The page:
our mission:

To restore life, health and peace to indigenous farmers and nomadic pastoralists in nigeria through the settlement of pastoralists onto protected, ecologically sound grazing reserves with healthcare and schools provided for their families.

Report on heath intervention on Bobi Grazing Reserve, Niger State, Nigeria, Activities taking place April - May 2018


1. We Identified the Local Government Areas, Mariga and Mashegu, and wards where the reserve communities are located.  

2. There were no on-going interventions provided by WHO in these reserve communities.

3. We liaised with Malaria consortium (grantee on RACE,) to find out if they are providing intervention in the Niger State reserve to avoid duplication.  They were not.

4. We assessed the total population of these reserves and the target population, children up to 5 years of age and pregnant women.  We found the following:

Bobi Reserve
225 pregnant women
1,420 under 5’s
Total population 10,645
74,680 acres

5. We visited the Federal Ministry of Health and received authorization to train women on the reserve to be Community Resource Persons.  

6. With the reserve leaders, we mobilized the communities by sensitizing and creating the appropriate awareness around the interventions that will be provided.

7. Since the reserves are remote communities, integrated community case management of childhood illness, promotion of key household and community practices and hard-to-reach interventions will be the most appropriate interventions for impact.

8. We identified functional Primary Health Clinic’s (PHCs) nearest to the communities and potential community resource persons that reside within the community that can read and write for training and provision of commodities to commence case management of sick under five children as well as promote the key household practices. We found NO women on the reserve who could read and write.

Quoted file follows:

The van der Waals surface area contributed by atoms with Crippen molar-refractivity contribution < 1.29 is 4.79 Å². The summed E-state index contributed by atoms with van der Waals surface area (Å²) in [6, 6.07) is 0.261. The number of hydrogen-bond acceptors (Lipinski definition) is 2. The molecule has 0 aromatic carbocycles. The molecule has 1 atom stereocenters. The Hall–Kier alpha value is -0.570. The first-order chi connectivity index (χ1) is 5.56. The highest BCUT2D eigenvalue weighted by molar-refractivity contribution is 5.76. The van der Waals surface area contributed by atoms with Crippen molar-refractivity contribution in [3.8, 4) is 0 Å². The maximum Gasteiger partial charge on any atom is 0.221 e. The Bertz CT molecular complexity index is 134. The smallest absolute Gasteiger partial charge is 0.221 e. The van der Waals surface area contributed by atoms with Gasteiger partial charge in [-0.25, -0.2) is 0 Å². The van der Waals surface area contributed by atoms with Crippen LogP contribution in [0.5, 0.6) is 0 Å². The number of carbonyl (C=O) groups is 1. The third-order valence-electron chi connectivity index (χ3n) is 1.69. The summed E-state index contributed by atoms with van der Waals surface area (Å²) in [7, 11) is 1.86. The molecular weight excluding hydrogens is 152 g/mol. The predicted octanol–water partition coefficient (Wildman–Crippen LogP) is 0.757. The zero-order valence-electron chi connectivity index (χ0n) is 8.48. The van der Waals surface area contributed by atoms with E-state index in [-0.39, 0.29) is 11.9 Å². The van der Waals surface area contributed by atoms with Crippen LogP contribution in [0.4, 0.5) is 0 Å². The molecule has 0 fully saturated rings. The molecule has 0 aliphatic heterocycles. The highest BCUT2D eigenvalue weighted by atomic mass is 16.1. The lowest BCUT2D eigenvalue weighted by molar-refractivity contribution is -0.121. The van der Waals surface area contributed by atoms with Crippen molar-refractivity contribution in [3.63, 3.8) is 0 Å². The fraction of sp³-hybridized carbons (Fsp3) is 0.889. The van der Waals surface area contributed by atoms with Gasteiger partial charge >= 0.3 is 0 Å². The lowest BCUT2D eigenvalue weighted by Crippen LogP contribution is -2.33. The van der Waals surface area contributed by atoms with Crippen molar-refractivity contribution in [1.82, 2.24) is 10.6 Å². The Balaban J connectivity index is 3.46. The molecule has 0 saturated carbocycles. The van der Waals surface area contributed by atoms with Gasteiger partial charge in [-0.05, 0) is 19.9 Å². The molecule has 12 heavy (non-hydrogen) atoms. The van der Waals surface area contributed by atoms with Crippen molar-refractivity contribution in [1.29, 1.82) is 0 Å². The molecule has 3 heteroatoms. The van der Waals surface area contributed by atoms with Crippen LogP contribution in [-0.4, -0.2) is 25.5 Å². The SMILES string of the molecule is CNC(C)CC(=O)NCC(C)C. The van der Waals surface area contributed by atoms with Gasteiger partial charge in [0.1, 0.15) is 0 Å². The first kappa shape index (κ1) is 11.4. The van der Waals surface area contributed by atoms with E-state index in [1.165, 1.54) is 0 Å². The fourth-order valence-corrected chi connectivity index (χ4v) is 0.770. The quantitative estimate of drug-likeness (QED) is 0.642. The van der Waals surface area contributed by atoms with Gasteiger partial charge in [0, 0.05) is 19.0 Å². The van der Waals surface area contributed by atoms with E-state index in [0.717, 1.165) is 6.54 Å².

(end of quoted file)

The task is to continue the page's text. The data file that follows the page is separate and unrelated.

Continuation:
9. The women who had been chosen by reserve leaders for the training were immediately placed into an on-going literacy course, taught by three teachers working for Schools for Africa and living on the reserve.  These teachers will also be trained as supervisors to the trainees, to provide supportive supervision and ensure the quality of care provided by these women. The women were given their first, one-month literacy course, with good results.

10. Health training will also be in given in small segments over the next few months, to ensure complete comprehension and ability.  Supplies and commodities will be provided when the Health Team instructors are confident in the trainees’ abilities to provide care in their communities.

11. The trainees will be supervised weekly and monthly for case observation, mentoring and data collation to ensure the quality of care.

12. There will be regular reviews of the intervention to assess outcome and impact.  

13. Two health personnel from Mariga Local Government Health Team, who have previously trained and are supervising Community Resource Persons OUTSIDE of the reserve, have been engaged to train the target, reserve women and the supervisors, and to do follow up.  Their names and qualifications are as follows:

a. Hauwa Shehu, Health Educator Mariga LGA.  

  1. Higher National Diploma in Community Health, University of Ilorin 2013
  2. Diploma in Community Health, School of Health Technology, Minna, Niger State, 2007
  3. Secondary School Certificate Maryam Babangida Science College, Minna, Niger State, 1992.

b. Isah Shehu, Health Educator Mariga LGA.

  1. Higher National Diploma in Community Health, University of Nigeria Teaching Hospital Enugu, Enugu State, 2015.
  2. Diploma in Community Health, School of Health Technology, Tungan Magajiya, Niger State, 2007
  3. Secondary School Certificate Gov’t Science College, Kagara, Niger State 1997